Today I was going to have a day off but curiosity got the better of me and I decided to investigate yesterday’s pod of the Balloon Milkweed. It was completely fascinating. Inside the green soft hairy pod there is a central S shaped inner pod. As the whole thing started quickly drying out, the interior pod split along its length to reveal inside many little red brown seeds, very neatly packed around what looked like a shiny silky core. The seeds quickly fell away, one by one, each taking with it one layer of the core, which transformed itself into a fluffy floating parachute. It’s very hard to describe….so I can do no better than let Anna Botsford Comstock in her classic 1911 book “A Handbook of Nature Study” for elementary school children, explain in more poetic terms.
“On either side of the seam, (of the interior pod) which will sometime open, are three or four rows of projecting points rising from the felty surface of the pod in a way that suggests embossed embroidery. Below the opening is a line of white velvet at one end and with their heads all in one direction are the beautiful pale-rimmed brown overlapping seeds and at the other end we see the exquisite milkweed silk with the skein so polished that no human could give us a skein of such lustre.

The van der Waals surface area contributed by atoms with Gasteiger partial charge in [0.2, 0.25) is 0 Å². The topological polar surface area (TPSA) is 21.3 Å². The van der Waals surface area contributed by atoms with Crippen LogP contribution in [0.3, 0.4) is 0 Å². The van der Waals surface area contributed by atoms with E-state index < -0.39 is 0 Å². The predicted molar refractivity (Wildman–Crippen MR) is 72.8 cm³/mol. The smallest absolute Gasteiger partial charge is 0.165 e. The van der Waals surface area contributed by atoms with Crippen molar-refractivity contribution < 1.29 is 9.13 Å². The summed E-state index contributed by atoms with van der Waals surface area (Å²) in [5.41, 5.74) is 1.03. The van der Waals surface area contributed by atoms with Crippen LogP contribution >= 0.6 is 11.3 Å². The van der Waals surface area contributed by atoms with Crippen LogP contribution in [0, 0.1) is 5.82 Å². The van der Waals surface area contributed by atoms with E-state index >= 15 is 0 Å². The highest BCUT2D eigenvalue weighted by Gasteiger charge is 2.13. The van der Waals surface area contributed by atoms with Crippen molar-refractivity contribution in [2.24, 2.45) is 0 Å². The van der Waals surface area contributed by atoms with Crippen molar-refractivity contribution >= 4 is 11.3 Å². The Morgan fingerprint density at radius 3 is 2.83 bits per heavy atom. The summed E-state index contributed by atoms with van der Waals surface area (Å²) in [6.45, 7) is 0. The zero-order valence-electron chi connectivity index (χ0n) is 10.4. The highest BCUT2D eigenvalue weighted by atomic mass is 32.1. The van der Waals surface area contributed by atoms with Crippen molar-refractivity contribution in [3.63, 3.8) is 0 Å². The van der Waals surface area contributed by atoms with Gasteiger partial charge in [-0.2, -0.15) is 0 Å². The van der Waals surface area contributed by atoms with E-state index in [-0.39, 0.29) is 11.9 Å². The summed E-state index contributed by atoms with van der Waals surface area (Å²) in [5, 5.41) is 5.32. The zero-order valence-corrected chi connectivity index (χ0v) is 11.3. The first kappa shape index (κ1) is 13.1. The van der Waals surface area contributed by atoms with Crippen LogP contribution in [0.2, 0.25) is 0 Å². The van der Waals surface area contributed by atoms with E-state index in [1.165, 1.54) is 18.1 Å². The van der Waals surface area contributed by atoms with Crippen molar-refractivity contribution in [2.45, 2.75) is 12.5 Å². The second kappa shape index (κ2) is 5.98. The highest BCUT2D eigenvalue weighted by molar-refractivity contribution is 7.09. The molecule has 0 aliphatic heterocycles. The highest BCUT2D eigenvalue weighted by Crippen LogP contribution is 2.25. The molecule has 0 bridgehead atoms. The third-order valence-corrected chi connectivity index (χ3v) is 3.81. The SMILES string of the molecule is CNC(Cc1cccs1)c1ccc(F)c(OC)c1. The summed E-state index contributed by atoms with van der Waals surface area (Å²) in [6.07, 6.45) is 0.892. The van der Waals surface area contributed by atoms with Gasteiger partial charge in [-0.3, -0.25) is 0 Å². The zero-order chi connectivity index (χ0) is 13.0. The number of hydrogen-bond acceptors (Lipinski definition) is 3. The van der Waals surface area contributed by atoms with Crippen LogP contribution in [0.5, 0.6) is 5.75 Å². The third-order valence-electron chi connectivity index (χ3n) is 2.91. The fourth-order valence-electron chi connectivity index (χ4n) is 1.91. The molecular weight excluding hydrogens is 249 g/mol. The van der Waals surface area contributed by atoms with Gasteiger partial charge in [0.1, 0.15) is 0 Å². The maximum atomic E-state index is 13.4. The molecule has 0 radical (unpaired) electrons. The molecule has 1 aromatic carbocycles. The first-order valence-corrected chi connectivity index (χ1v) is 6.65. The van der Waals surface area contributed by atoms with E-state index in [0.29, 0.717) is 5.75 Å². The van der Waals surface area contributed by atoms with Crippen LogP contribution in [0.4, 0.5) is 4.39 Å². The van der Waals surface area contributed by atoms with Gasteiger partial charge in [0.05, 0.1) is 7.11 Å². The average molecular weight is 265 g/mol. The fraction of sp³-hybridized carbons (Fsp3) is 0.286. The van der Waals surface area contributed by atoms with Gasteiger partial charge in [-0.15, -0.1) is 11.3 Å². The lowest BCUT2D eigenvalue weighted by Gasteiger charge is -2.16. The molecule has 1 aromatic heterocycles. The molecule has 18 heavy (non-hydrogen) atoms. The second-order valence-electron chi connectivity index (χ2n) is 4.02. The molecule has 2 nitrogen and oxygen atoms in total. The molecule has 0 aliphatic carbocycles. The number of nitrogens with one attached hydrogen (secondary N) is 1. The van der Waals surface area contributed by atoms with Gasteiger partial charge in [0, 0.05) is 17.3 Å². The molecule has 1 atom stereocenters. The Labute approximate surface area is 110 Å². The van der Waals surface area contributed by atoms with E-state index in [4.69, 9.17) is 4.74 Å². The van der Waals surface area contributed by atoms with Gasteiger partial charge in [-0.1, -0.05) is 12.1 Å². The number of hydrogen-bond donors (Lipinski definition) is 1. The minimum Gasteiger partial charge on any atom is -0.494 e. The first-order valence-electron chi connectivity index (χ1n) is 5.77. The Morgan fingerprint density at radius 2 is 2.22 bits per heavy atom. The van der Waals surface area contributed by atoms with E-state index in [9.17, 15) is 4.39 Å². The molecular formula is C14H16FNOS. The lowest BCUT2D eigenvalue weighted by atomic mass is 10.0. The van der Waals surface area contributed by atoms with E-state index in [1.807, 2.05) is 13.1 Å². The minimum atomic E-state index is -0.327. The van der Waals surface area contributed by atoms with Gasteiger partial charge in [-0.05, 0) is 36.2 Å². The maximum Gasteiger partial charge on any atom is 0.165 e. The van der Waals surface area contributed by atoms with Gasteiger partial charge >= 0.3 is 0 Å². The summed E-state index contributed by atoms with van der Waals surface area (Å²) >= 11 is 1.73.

No sooner is our treasure open to the air than the shining silk begins to separate into floss of fairy texture. But before one seed comes off, let us look at the beautiful pattern formed by the seeds overlapping, such patterns we may see in the mosaics of mosques. Pull off a seed and with it comes its own skein of floss shining like a pearl; but if we hold the seed in the hand a moment, the skein unwinds itself into a fluff of shining threads as fine as spider’s silk and each individual thread thrusts itself out and rests upon the air and altogether there are enough of the threads to float the seed, a balloon of the safest sort.
Isn’t that lovely..
Soon the outside of the pod had shrivelled and the fluffy white seeds had exploded out onto the table and were busy drifting off around the room.
It was all so quick that I couldn’t draw it fast enough.
So today just my sketchbook drawing and these two photos I took of the seeds.. you can now see why it’s also called the Swan plant. Very pretty and, as always with nature, beautifully designed with some superb engineering.